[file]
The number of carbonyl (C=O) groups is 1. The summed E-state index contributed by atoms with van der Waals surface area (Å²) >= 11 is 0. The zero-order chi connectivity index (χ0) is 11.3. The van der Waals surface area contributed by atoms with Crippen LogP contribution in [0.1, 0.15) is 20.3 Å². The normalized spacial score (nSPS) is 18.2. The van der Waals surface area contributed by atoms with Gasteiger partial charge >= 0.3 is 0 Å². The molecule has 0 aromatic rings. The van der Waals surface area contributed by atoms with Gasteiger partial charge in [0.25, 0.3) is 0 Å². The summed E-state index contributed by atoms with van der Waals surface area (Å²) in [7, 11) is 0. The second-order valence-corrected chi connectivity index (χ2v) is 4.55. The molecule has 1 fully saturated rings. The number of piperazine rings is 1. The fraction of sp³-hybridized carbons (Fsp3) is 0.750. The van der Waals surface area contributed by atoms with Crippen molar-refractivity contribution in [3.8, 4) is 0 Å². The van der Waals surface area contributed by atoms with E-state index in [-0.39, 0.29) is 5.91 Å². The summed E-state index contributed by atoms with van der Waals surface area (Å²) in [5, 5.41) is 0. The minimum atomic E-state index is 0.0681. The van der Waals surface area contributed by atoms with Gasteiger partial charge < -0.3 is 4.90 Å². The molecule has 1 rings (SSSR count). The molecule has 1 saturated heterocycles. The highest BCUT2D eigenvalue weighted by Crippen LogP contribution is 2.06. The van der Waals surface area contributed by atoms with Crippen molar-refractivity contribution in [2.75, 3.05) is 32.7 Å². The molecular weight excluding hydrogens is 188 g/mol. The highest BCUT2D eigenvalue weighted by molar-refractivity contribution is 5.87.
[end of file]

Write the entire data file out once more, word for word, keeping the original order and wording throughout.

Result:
The number of carbonyl (C=O) groups is 1. The summed E-state index contributed by atoms with van der Waals surface area (Å²) >= 11 is 0. The zero-order chi connectivity index (χ0) is 11.3. The van der Waals surface area contributed by atoms with Crippen LogP contribution in [0.1, 0.15) is 20.3 Å². The normalized spacial score (nSPS) is 18.2. The van der Waals surface area contributed by atoms with Gasteiger partial charge >= 0.3 is 0 Å². The molecule has 0 aromatic rings. The van der Waals surface area contributed by atoms with Gasteiger partial charge in [0.25, 0.3) is 0 Å². The summed E-state index contributed by atoms with van der Waals surface area (Å²) in [7, 11) is 0. The second-order valence-corrected chi connectivity index (χ2v) is 4.55. The molecule has 1 fully saturated rings. The number of piperazine rings is 1. The fraction of sp³-hybridized carbons (Fsp3) is 0.750. The van der Waals surface area contributed by atoms with Crippen molar-refractivity contribution in [3.8, 4) is 0 Å². The van der Waals surface area contributed by atoms with E-state index in [-0.39, 0.29) is 5.91 Å². The summed E-state index contributed by atoms with van der Waals surface area (Å²) in [5, 5.41) is 0. The minimum atomic E-state index is 0.0681. The van der Waals surface area contributed by atoms with Gasteiger partial charge < -0.3 is 4.90 Å². The molecule has 1 rings (SSSR count). The molecule has 1 saturated heterocycles. The highest BCUT2D eigenvalue weighted by Crippen LogP contribution is 2.06. The van der Waals surface area contributed by atoms with Crippen molar-refractivity contribution in [2.75, 3.05) is 32.7 Å². The molecular weight excluding hydrogens is 188 g/mol. The highest BCUT2D eigenvalue weighted by molar-refractivity contribution is 5.87.